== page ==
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From the author of Defining the Database Tables

Defining the Database Tables

Once you’ve determined how the system will function, you can begin defining the database tables.

The reviews table might be defined like so:

CREATE TABLE `reviews` (
  `review_id` int(10) unsigned NOT NULL AUTO_INCREMENT,
  `product_id` mediumint(8) unsigned NOT NULL,
  `product_type` enum('page','pdf') NOT NULL,
  `rating` tinyint(1) unsigned NOT NULL,
  `review` mediumtext NOT NULL,
  `reviewer_name` varchar(60) NOT NULL,
  `reviewer_email` varchar(60) NOT NULL,
  `review_date` timestamp NOT NULL DEFAULT CURRENT_TIMESTAMP,
  PRIMARY KEY (`id`),
  KEY `review_date` (`review_date`),
  KEY `product` (`product_id`,`product_type`)
)

The exact definition of such a table will depend upon how the site’s products are represented and whether the reviewer needs to be registered or not. If the reviewer must be registered, then instead of storing the reviewer’s name and email address, a foreign key to the customers/users/reviewers (whatever you call it) table would go here. As for the products, in my Effortless E-Commerce with PHP and MySQL book, both example sites represent all the available products in two separate tables. In the first example, the products are articles (technically, pages) or PDFs. In the second example, the products are coffee and coffee-related goodies. In either case, to create a review system, I would store the product type—pages/pdfs or coffee/other—and the specific product ID in this table.

You may also consider adding a status column to the table that stores a tiny integer indicating that a review is pending approval (maybe represented by 0), approved (1), or removed as inappropriate (-1).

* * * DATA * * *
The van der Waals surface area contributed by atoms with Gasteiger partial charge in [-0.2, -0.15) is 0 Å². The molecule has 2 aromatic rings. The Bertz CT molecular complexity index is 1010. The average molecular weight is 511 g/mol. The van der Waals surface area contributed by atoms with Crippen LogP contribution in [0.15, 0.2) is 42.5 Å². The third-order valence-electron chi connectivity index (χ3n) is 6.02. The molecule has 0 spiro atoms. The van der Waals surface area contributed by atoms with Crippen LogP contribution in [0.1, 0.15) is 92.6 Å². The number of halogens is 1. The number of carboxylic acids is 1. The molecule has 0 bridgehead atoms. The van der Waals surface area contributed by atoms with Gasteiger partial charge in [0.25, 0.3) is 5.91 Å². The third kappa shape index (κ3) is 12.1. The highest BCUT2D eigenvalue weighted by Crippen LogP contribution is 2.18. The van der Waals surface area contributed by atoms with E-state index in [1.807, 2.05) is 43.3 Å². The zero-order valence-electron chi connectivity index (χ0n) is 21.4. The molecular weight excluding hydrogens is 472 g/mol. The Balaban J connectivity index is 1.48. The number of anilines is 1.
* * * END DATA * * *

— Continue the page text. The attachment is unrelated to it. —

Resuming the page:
If you wanted to implement a “Is this review helpful?” feature, you’d also need a table created using:

CREATE TABLE `review_ratings` (
  `review_rating_id` int(10) unsigned NOT NULL AUTO_INCREMENT,
  `review_id` int(10) unsigned NOT NULL,
  `helpful` tinyint(1) unsigned NOT NULL,
  `date_entered` timestamp NOT NULL DEFAULT CURRENT_TIMESTAMP ON UPDATE CURRENT_TIMESTAMP,
  PRIMARY KEY (`id`),
  KEY `review_id` (`review_id`),
  KEY `date_entered` (`date_entered`)
)

The critical column—review_id—is the foreign key association to a specific review. The helpful column will be a tiny integer, literally a 1 (helpful) or a 0 (not). The date_entered column isn’t obligatory, but I generally like to timestamp almost every record in a database. There’s one thing you may want to add to this table: a representation of the person that indicated the review was or was not helpful (I’ll call this person a “review rater,” as opposed to the original reviewer). If the site requires registration for reviewing, commenting upon reviews, and so forth, the review_ratings table would store the review rater’s user ID value. If anyone can indicate the helpfulness of a review, then there are several solutions to choose from.

The first option is not to reflect the review rater at all, trusting that the same person won’t make rate a review multiple times (or, if they do, it’s not a big deal). The second option is to store the review rater’s IP address, with the acknowledgment that most people’s IP addresses change. This would mean that at some point in time, that person could rate the review again. And, in theory, some other person might be blocked from rating that review when they get assigned that IP address (although the odds of that happening are small).

A third, and probably the best, solution would be to store a cookie in the user’s browser with a unique ID. You could then store the ID in the review_ratings table and add a UNIQUE index on the combination of the ID and the review_id, thereby preventing the same person from rating the same review more than once (you’d want to add PHP code to the page reflecting the rating reviewer’s previous selection anyway).

If you wanted to add the ability to comment on reviews, a review_comments table would be defined similar to review_ratings, although with a text column for the comment instead of the helpful TINYINT. Again, how the review commenter is represented would need to be determined, using one of the same approaches just discussed.

The review_ratings table could also have a status column, as the reviews table might. If comments could be flagged as helpful or not, a comments_feedback table would be defined, just like reviews_feedback.

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